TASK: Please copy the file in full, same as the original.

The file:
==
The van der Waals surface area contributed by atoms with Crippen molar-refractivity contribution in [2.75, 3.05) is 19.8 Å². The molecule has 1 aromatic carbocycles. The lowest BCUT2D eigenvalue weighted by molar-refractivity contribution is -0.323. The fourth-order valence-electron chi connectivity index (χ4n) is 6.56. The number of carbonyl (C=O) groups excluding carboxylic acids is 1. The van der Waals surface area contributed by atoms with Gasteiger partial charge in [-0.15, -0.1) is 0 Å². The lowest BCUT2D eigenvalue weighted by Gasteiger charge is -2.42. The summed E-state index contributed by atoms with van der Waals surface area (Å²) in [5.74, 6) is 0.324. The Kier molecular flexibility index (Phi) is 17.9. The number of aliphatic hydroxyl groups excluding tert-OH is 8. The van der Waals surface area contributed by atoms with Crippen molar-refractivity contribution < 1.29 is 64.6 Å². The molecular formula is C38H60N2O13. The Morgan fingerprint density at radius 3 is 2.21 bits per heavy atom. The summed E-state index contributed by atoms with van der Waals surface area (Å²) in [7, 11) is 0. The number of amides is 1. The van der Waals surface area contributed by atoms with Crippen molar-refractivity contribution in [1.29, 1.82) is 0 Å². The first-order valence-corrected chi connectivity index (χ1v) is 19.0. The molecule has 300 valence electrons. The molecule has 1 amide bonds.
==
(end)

The van der Waals surface area contributed by atoms with Crippen molar-refractivity contribution in [2.75, 3.05) is 19.8 Å². The molecule has 1 aromatic carbocycles. The lowest BCUT2D eigenvalue weighted by molar-refractivity contribution is -0.323. The fourth-order valence-electron chi connectivity index (χ4n) is 6.56. The number of carbonyl (C=O) groups excluding carboxylic acids is 1. The van der Waals surface area contributed by atoms with Gasteiger partial charge in [-0.15, -0.1) is 0 Å². The lowest BCUT2D eigenvalue weighted by Gasteiger charge is -2.42. The summed E-state index contributed by atoms with van der Waals surface area (Å²) in [5.74, 6) is 0.324. The Kier molecular flexibility index (Phi) is 17.9. The number of aliphatic hydroxyl groups excluding tert-OH is 8. The van der Waals surface area contributed by atoms with Crippen molar-refractivity contribution < 1.29 is 64.6 Å². The molecular formula is C38H60N2O13. The Morgan fingerprint density at radius 3 is 2.21 bits per heavy atom. The summed E-state index contributed by atoms with van der Waals surface area (Å²) in [7, 11) is 0. The number of amides is 1. The van der Waals surface area contributed by atoms with Crippen molar-refractivity contribution in [1.29, 1.82) is 0 Å². The first-order valence-corrected chi connectivity index (χ1v) is 19.0. The molecule has 300 valence electrons. The molecule has 1 amide bonds.